Friday, 10 October 2014

WOMEN ON THE MOVE: Jean Lowrie-Chin's new appointment + Cave Hill professor for Edward Baugh Lecture

PROUD TO SERVE: "Together with the dedicated board, management and staff of the Foundation, I am looking forward to continuing to develop our significant partnership with international and local organizations to support programmes which have improved the lives of hundreds of thousands of Jamaicans." This coming from newly appointed chair of the Digicel Foundation, Jean Lowrie-Chin, the veteran PR woman and newspaper columnist who brings her enormous experience in community outreach and partnership building to the post. Lowrie-Chin, who has also served the Stella Maris Foundation, succeeds Lisa Lewis who completed a five-year tenure with the Foundation that has joined forces with several key local bodies to spearhead projects linked to community development, special needs, and education, among other areas. In addition to serving such units as The Rose Leon Memorial Trust for the Women's Political Caucus and the Grant's Pen Foundation, Lowrie-Chin is the founder/director of the Caribbean Community of Retired Persons, and continues to work closely with Food for the Poor Jamaica, the Medical Council of Jamaica, and the St. George's College Endowment Fund.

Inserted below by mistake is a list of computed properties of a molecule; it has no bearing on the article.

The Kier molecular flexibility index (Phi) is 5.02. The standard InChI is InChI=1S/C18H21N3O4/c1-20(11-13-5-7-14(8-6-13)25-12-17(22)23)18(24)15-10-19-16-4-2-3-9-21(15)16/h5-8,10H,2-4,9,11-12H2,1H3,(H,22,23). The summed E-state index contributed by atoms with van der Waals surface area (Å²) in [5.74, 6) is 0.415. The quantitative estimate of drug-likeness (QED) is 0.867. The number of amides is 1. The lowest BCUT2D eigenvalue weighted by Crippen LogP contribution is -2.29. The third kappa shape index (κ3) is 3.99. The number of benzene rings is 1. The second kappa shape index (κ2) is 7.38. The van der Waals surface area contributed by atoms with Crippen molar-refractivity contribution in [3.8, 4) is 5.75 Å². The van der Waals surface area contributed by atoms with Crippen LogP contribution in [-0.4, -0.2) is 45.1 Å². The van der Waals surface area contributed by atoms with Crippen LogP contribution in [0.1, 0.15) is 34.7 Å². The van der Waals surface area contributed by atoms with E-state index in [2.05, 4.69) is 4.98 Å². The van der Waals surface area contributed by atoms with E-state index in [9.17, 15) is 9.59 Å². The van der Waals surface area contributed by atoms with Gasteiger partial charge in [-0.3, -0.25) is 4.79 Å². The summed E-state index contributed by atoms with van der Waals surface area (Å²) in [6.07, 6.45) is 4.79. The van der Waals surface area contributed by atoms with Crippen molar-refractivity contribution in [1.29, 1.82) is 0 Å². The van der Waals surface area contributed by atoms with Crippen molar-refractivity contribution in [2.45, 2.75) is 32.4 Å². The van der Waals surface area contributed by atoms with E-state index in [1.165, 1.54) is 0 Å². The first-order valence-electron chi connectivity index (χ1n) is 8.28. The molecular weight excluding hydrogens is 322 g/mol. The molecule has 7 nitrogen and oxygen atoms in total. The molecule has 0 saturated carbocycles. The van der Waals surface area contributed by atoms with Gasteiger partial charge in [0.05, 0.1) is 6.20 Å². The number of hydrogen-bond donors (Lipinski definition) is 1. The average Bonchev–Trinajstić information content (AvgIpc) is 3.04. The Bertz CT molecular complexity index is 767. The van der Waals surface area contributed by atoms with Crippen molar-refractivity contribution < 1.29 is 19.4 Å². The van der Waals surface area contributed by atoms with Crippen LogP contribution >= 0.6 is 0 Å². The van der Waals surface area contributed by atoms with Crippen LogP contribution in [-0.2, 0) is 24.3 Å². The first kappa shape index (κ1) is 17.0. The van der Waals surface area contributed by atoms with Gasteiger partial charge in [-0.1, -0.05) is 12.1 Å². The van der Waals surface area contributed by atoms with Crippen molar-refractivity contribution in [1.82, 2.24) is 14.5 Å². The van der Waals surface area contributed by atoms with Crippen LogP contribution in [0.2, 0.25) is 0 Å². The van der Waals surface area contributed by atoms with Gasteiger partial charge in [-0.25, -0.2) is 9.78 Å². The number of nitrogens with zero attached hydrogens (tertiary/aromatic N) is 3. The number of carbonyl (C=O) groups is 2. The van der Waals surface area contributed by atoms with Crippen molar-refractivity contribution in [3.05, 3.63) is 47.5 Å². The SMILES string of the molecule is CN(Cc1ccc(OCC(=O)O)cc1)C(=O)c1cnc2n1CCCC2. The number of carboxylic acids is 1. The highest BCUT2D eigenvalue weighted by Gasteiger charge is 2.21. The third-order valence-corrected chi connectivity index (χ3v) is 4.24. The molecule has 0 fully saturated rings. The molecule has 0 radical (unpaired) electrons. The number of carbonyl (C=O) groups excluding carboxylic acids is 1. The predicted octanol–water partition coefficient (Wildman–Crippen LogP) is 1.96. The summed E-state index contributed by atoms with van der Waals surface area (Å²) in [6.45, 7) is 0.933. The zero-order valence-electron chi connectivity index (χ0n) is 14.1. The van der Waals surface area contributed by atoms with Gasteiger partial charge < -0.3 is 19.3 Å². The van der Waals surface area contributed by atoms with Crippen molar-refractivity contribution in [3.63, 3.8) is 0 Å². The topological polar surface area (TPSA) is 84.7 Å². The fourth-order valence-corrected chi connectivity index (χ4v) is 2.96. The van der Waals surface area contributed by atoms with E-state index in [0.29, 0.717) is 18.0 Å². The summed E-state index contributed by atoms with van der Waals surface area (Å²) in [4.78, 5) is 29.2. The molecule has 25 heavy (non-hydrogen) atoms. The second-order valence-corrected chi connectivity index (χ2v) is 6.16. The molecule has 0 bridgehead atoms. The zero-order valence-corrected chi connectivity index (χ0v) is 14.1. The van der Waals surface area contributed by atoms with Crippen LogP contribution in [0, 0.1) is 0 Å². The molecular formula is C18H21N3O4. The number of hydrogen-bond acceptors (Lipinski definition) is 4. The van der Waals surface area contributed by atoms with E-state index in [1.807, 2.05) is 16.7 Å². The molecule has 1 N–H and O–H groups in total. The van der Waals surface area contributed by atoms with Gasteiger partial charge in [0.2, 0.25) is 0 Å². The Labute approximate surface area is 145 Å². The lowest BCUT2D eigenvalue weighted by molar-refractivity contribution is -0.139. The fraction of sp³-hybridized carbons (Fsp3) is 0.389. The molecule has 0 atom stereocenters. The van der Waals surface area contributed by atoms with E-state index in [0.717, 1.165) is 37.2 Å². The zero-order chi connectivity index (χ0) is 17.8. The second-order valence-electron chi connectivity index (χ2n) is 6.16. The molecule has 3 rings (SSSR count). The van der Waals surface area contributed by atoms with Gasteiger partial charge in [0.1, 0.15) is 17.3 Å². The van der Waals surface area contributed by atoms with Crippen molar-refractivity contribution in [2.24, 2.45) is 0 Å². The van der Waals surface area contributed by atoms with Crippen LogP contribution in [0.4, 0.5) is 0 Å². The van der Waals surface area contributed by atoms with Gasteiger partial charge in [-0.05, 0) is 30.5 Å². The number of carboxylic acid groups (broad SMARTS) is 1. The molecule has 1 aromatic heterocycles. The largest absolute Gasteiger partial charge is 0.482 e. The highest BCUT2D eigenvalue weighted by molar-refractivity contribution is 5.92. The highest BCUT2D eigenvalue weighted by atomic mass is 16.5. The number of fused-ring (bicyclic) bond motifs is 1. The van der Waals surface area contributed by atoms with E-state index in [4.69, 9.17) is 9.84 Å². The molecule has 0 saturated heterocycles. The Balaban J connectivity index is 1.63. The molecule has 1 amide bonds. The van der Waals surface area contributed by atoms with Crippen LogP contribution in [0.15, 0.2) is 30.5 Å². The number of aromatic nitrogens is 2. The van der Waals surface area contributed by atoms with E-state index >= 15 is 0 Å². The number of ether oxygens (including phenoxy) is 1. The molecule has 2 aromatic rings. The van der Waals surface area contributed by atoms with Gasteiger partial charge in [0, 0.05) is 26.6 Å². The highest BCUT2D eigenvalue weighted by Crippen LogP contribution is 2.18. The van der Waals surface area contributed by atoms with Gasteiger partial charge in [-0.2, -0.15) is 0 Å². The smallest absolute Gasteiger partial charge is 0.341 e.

HIGHER LEARNING: The annual Edward Baugh Distinguished Lecture (now in its eighth year) tends to attract a large and diverse crowd to the Mona Campus to witness a presentation usually centred on some fascinating and little-explored aspect of West Indian literature and culture, delivered by a noted Caribbean literary scholar. This year that honour falls to Evelyn O'Callaghan, Professor of West Indian and Caribbean Literature at UWI's Cave Hill Campus, who will be presenting a paper titled "Contesting Visual Meaning: West Indian Landscapes Real and Imagined" next Thursday at Mona. The Nigerian-Jamaican O'Callaghan is the author of 1993's Woman Version: Theoretical Approaches to West Indian Fiction by Women, and Women Writing the West Indies, 1808-1939, which was released in 2004. A student of Professor Baugh (he supervised her doctoral thesis), the author is also well-respected for the meticulous scholarship she brings to her work and the diverse research interests that have captured her gaze, ranging from feminist and post-colonial literary theory to West Indian diaspora literature to Creole language continuum in Caribbean lit. At present, she is researching visual composition and art history related to 18th and 19th century representations of West Indian landscape.




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